Aaron Ramsdale looked a shell of the character and keeper we know him to be during and after Arsenal’s huge win at Brentford, all because of Mikel Arteta’s pretence…
A late win in a London derby to go to the top of the Premier League? Everyone with Arsenal in their hearts enjoyed that. Except Aaron Ramsdale.
The England international’s recall was forced upon Mikel Arteta by David Raya’s ineligibility, and the necessity of his selection, rather than any show of faith, plagued Ramsdale for 90 uncomfortable minutes. Forty-five of them excruciating.
Still, the 25-year-old kept his sheet clean, if perhaps not his pants, during a test set amid conditions in which he is almost doomed to fail.
Arteta, as an innovative coach, will know that not every experiment is a success. This one, playing his goalkeepers off against one another, certainly has not yielded the desired result – unless that was to manufacture enough pressure upon Ramsdale to squeeze him out of the Emirates.
It was uncomfortable watching the England no.2 during the first half when Ramsdale showed exactly the kind of indecision that wrecks a goalkeeper’s head and reputation. There were no major technical aberrations – only the kind of mistakes prompted by a foggy mind and the glare from a blinding spotlight.
Declan Rice bailed out his mate when Ramsdale dallied on the ball while his instinct to play safe fought with Arteta’s demand to bait and play around a press. The escape did not calm Ramsdale’s jitters. The keeper changed his mind mid-throw and while, once more, there were no dire consequences, the schoolboy error highlighted his shredded nerves.
Arteta’s approach would be unlikely to succeed with any profile of goalkeeper but Ramsdale’s character demands the faith of his manager if he is to function as a top-class stopper, which we all know he can be. Just not in these circumstances.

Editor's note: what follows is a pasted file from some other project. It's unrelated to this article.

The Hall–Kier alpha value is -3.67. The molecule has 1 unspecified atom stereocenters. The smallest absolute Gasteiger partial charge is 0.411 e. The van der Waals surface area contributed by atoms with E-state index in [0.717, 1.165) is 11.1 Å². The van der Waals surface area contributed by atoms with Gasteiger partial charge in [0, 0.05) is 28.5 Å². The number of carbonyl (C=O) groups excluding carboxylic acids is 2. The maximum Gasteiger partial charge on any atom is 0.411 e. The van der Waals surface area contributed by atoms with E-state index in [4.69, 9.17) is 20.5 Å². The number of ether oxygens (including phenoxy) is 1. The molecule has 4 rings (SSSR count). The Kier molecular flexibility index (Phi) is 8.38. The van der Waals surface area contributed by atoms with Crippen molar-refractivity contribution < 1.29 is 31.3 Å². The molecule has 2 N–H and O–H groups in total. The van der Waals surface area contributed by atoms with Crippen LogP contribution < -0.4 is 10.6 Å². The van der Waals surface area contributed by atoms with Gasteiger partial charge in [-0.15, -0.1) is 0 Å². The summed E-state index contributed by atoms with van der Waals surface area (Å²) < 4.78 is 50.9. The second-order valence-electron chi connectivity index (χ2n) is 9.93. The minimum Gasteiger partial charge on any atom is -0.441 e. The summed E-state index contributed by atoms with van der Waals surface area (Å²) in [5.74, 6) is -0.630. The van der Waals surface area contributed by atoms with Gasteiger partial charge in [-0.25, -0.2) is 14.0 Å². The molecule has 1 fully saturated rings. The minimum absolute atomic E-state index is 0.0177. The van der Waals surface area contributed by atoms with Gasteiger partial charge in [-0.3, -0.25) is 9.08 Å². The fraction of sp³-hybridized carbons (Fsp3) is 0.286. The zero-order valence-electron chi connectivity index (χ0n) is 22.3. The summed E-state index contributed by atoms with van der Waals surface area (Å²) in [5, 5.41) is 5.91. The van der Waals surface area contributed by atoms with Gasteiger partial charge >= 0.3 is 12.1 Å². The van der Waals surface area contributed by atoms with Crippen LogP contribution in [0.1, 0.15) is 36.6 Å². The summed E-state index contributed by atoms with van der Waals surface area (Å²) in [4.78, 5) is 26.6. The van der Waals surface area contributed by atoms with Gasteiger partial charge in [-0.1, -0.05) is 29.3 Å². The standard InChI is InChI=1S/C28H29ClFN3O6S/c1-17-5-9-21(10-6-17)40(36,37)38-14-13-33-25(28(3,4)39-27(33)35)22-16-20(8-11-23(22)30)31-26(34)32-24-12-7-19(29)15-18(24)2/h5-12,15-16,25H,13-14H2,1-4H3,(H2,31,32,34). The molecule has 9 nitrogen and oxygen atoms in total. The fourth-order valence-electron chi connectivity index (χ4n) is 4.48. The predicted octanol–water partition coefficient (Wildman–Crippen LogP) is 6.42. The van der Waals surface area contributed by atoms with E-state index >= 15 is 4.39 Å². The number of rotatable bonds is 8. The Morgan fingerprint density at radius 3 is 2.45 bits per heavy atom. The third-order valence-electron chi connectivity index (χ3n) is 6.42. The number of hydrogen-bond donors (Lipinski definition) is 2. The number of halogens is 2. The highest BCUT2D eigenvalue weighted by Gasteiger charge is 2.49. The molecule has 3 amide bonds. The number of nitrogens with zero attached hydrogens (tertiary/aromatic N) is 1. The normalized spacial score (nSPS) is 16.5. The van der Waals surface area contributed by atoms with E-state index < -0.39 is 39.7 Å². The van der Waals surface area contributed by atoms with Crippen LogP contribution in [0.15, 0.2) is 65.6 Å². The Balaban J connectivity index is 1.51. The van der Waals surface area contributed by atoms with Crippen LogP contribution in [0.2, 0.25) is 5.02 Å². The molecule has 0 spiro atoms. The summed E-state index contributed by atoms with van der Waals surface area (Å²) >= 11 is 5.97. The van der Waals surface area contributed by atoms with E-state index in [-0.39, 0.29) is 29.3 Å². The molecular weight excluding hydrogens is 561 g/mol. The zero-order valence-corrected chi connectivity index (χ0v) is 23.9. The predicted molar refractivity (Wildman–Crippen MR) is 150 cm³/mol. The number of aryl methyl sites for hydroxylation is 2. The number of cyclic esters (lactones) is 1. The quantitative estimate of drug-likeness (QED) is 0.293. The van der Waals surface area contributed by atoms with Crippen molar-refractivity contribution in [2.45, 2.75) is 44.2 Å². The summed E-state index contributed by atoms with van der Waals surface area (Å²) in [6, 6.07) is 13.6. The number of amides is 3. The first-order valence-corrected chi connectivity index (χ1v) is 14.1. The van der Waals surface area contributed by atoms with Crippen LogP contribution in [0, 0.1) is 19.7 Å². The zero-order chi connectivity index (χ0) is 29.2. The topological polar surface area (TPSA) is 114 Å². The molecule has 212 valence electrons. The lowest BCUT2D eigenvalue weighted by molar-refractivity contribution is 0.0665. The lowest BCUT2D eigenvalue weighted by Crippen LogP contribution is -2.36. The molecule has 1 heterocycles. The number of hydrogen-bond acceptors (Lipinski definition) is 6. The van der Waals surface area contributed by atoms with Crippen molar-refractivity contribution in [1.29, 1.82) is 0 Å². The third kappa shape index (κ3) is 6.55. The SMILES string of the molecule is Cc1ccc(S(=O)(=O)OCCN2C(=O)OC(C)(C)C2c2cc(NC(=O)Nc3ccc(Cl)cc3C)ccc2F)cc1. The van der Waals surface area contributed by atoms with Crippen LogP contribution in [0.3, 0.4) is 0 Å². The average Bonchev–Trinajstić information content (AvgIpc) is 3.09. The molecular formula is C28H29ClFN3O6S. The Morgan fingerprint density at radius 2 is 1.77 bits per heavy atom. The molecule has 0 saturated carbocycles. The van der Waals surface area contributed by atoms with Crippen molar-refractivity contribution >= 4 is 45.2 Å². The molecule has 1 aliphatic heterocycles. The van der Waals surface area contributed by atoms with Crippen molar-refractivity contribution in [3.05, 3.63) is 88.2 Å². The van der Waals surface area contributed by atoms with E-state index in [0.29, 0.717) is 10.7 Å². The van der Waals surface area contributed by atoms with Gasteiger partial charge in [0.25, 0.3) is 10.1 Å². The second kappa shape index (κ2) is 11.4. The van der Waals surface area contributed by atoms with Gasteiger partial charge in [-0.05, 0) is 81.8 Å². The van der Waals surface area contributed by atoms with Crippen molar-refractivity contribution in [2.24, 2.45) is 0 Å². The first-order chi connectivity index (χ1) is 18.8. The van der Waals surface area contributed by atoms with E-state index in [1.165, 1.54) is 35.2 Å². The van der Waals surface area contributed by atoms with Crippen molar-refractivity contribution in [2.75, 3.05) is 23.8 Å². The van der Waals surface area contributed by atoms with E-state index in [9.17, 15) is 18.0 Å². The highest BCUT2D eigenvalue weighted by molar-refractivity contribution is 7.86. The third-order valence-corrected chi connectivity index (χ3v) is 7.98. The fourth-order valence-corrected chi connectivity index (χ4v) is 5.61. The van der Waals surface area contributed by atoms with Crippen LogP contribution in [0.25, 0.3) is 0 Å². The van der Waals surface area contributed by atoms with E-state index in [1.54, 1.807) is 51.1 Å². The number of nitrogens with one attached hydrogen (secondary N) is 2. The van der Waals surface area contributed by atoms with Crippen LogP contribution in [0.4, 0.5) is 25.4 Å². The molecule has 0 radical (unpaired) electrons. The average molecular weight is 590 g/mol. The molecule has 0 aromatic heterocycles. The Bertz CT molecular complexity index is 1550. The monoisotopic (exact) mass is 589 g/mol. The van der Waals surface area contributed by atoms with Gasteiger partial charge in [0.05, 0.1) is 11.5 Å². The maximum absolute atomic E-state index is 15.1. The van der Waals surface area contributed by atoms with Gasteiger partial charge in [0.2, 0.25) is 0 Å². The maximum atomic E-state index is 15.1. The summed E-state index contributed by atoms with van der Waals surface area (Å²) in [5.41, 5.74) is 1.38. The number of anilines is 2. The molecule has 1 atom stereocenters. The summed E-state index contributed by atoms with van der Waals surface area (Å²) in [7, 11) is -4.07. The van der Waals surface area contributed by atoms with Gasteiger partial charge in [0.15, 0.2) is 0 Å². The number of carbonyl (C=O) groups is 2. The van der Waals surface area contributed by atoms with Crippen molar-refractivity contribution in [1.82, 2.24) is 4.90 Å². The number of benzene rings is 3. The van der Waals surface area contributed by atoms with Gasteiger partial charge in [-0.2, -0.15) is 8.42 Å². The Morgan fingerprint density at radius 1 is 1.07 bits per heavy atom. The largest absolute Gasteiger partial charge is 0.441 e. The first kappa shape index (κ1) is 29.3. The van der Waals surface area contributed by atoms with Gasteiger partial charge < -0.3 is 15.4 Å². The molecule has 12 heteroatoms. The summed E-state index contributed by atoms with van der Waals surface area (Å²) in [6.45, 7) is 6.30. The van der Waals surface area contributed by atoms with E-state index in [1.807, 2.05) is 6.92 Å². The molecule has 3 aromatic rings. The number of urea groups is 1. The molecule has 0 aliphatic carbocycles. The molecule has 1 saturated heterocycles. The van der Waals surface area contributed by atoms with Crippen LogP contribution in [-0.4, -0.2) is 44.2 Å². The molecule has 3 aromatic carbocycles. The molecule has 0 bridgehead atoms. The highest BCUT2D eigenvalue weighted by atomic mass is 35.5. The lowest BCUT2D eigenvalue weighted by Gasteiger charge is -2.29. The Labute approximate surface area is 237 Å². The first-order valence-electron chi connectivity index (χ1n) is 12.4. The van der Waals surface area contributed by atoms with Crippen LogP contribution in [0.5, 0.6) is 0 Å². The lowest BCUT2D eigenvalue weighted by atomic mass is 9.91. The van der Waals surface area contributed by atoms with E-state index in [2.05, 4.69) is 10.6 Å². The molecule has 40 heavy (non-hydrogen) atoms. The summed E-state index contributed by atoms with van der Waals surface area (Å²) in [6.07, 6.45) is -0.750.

Much was made of his revelation that he struggles to concentrate for 45 minutes, let alone 90. That admission came in May when Ramsdale was secure in his position and in control of his chimp. Arteta’s approach, though, is akin to giving the monkey to the key to his own cage while slipping him LSD.
Conversations were clearly had at half-time, because in the second half, Ramsdale felt empowered to play safe and long. Or maybe he just thought ‘f*** it’. Regardless, keeping it simple went a long way to keeping a clean sheet that meant Havertz’s late winner was good for all three points.
Havertz himself has come under much scrutiny this season and at full-time, Arteta was desperate for the German to take his acclaim. Quite rightly so. But the manager made no fuss of Ramsdale, barely offering a word to his keeper before making a beeline for Havertz.
Ramsdale’s team-mates showed plenty of love for their last line of defence, three of them congratulating him upon a caught cross in added time – as much to kill time as a gesture of appreciation – before he was mobbed upon the full-time whistle, blown while the keeper clung longingly to the ball.
Inevitably, the cameras focused on the keeper, who looked thoroughly shot upon completion of his clean sheet. There were at least four sighs of relief heaved before Ramsdale made his way to the jubilant Arsenal fans, and none of the usual joy or exuberance we might usually expect from a character who wouldn’t usually miss a chance to play to the crowd.
Arteta pretended pre-match that Ramsdale had a chance to retain his place if ‘he does really well’. The manager might suggest he didn’t so he won’t. And you wouldn’t blame Ramsdale if being dispatched back to the bench comes as a relief because the scrutiny would be no less intense if he was to line up against Lens in midweek.
Beating Brentford wasn’t fun for Ramsdale. The stress he so clearly felt but, creditably, didn’t collapse under is down to Arteta’s pretence. Goalkeepers need clarity, even if it based on a verdict they welcome. The only certainty, for Ramsdale and Arsenal, is that the current situation cannot continue. Arteta should be clear, with his keepers if not the wider world, how he views their hierarchy. And once that has been spelled out, Ramsdale needs to get out and play for another club where he might rediscover the smile his dad declared missing.